Judge to modify bond conditions for Trump co-defendant in Georgia

By Kate Brumback | Associated Press

ATLANTA — The Georgia judge overseeing the election subversion case against former President Donald Trump and others said Tuesday he plans to modify the bond conditions for one of the defendants after prosecutors complained about his social media posts that mentioned witnesses and co-defendants.

Fulton County District Attorney Fani Willis made a rare appearance in the courtroom to argue for the revocation of the bond of Harrison Floyd, who was a leader in the organization Black Voices for Trump. He was one of 18 people accused along with the former president of participating in a wide-ranging scheme to illegally try to overturn the 2020 election.

Willis filed a motion last week asking Superior Court Judge Scott McAfee to revoke Floyd’s bond. In her first in-person appearance in this case since the indictment, she argued that Floyd has been attempting to intimidate and contact likely witnesses and his co-defendants in violation of the terms of his release.

Floyd’s lawyers argued that his social media posts are constitutionally protected speech and that he was in no way trying communicate with or intimidate any witness or co-defendant.

McAfee said there is no constitutional right to bail and that bond orders can contain conditions that curtail a defendant’s rights, but he also noted that people are generally allowed to publicly criticize the merits of the case but cannot cross a line. He said Floyd appears “very boldly willing to explore where that line is” in this case.

McAfee said he did believe Floyd’s bond conditions need to be modified. He said he would give the lawyers some time to discuss proposed conditions and said he would check in with the two sides around 5 p.m.

McAfee said he didn’t believe that Floyd’s posts amounted to intimidation, pointing out that they didn’t include posting of personal information or any explicit wording that something should be done about the people he mentioned. But he said the question was much closer when it comes to whether Floyd was trying to directly or directly communicate with witnesses or codefendants, noting that the people did end up seeing his posts.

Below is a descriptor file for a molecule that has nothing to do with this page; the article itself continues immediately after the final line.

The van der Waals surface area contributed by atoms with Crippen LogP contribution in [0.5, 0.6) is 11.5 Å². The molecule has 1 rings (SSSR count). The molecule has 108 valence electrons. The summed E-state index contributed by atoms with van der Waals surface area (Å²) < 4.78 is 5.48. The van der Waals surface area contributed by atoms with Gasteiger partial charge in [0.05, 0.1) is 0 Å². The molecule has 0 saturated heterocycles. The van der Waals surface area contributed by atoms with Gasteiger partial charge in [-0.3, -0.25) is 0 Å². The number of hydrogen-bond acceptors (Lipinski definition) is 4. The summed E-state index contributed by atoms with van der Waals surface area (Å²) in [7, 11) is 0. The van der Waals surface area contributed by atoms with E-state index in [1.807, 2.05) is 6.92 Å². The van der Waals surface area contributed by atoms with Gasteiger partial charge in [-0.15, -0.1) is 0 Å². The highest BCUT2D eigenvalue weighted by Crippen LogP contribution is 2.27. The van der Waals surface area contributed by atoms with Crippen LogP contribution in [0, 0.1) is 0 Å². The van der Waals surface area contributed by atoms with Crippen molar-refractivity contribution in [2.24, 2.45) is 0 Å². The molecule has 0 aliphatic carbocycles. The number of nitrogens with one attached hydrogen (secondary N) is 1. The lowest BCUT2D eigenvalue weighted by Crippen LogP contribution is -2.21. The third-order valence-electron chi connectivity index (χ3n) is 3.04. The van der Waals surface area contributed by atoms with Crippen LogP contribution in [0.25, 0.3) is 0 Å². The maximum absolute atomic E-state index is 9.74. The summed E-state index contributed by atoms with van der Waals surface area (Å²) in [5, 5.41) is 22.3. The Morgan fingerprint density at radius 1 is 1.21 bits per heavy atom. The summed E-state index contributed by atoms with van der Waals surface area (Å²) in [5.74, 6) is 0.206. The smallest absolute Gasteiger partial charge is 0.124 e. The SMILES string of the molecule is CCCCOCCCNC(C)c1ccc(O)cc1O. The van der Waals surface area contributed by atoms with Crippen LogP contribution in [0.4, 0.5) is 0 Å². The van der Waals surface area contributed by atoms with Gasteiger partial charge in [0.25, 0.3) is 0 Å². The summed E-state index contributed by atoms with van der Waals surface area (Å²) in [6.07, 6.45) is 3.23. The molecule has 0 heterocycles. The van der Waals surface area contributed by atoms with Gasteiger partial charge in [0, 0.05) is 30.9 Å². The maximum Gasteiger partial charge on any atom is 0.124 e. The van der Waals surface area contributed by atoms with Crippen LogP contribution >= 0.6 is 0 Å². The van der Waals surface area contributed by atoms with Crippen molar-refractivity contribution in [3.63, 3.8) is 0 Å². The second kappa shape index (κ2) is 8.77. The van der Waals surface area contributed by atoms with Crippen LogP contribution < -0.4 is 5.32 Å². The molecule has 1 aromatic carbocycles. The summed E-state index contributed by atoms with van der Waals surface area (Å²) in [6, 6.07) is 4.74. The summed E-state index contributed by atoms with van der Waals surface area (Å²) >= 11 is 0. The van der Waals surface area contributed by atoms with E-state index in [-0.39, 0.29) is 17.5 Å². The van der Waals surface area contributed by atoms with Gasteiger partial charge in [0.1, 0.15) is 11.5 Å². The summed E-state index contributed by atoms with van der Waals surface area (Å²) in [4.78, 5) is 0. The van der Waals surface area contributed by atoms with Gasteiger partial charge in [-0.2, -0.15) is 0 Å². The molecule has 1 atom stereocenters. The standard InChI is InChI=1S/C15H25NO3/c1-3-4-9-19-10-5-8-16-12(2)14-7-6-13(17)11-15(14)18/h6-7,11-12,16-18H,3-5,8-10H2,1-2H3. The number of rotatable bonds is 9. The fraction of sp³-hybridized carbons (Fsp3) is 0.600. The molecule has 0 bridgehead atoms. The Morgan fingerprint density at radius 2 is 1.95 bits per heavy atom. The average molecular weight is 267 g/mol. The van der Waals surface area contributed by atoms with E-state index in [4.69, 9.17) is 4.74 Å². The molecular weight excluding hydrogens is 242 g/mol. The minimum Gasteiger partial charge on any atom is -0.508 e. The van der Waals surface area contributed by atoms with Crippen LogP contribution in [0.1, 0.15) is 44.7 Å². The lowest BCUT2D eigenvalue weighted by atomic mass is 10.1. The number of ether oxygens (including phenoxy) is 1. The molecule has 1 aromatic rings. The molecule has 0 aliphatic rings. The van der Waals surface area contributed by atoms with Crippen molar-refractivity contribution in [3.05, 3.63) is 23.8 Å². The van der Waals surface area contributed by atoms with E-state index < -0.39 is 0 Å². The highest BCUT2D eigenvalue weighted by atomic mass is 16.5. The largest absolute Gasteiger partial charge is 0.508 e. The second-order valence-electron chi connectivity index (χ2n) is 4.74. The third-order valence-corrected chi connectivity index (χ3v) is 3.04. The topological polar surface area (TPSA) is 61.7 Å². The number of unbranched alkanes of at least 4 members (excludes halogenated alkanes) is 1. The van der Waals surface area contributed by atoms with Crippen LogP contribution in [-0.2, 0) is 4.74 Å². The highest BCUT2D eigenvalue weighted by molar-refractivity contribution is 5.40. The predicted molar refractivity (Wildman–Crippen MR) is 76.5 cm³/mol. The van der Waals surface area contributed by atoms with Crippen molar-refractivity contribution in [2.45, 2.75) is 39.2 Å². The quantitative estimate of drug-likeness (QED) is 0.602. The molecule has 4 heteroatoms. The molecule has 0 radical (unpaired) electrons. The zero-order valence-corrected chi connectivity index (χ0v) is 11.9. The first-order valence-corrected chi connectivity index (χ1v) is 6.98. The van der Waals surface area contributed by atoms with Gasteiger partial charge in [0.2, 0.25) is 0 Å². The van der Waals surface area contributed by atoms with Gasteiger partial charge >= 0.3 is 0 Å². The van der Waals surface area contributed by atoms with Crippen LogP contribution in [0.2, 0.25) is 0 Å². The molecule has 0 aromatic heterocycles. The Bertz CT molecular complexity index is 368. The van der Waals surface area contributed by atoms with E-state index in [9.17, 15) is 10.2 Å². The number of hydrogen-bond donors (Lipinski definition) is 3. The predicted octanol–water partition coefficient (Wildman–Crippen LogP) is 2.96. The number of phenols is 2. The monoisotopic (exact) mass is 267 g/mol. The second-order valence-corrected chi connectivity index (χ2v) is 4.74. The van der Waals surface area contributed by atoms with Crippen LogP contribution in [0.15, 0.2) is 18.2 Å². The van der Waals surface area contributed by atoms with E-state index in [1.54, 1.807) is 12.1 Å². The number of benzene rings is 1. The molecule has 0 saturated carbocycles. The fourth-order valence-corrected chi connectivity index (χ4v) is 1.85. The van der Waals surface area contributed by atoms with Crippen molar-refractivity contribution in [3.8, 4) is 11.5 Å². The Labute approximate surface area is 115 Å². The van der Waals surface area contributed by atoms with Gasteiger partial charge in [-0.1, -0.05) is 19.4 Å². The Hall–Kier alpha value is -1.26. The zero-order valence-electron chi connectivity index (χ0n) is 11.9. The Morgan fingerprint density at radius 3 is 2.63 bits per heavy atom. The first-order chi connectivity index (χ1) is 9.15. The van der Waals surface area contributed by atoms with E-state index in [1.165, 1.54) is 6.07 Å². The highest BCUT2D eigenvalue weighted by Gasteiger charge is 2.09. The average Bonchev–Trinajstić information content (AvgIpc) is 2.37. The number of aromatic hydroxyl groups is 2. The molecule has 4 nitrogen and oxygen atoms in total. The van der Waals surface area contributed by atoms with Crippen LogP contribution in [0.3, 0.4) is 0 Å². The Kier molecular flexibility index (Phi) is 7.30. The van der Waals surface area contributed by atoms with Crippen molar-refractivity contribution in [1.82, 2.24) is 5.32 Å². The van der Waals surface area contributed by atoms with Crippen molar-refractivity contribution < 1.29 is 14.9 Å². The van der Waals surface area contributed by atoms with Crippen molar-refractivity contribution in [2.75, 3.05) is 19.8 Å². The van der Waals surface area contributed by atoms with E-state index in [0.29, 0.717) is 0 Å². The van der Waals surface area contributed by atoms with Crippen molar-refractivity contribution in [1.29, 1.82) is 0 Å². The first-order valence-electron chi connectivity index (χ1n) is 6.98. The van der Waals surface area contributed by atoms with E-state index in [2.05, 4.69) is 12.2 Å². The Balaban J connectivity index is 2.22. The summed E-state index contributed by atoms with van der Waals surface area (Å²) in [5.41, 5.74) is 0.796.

The charges against Floyd relate to allegations of harassment toward Ruby Freeman, a Fulton County election worker who had been falsely accused of election fraud by Trump and his Republican supporters. Floyd took part in a Jan. 4, 2021, conversation in which Freeman was told she “needed protection” and was pressured to lie and say she had participated in election fraud, the indictment says.

Floyd was among 18 people charged along with Trump and accused of participating in a wide-ranging scheme to illegally try to keep the Republican incumbent in power even after he lost the presidential election to Democrat Joe Biden.

Four defendants have pleaded guilty after reaching a deal with prosecutors that includes a promise to testify in any trials in the case. Trump and the others have pleaded not guilty. No trial date has been set, but Willis last week asked McAfee to set it for Aug. 5, 2024.

Floyd was …read more

Source:: The Mercury News – Entertainment


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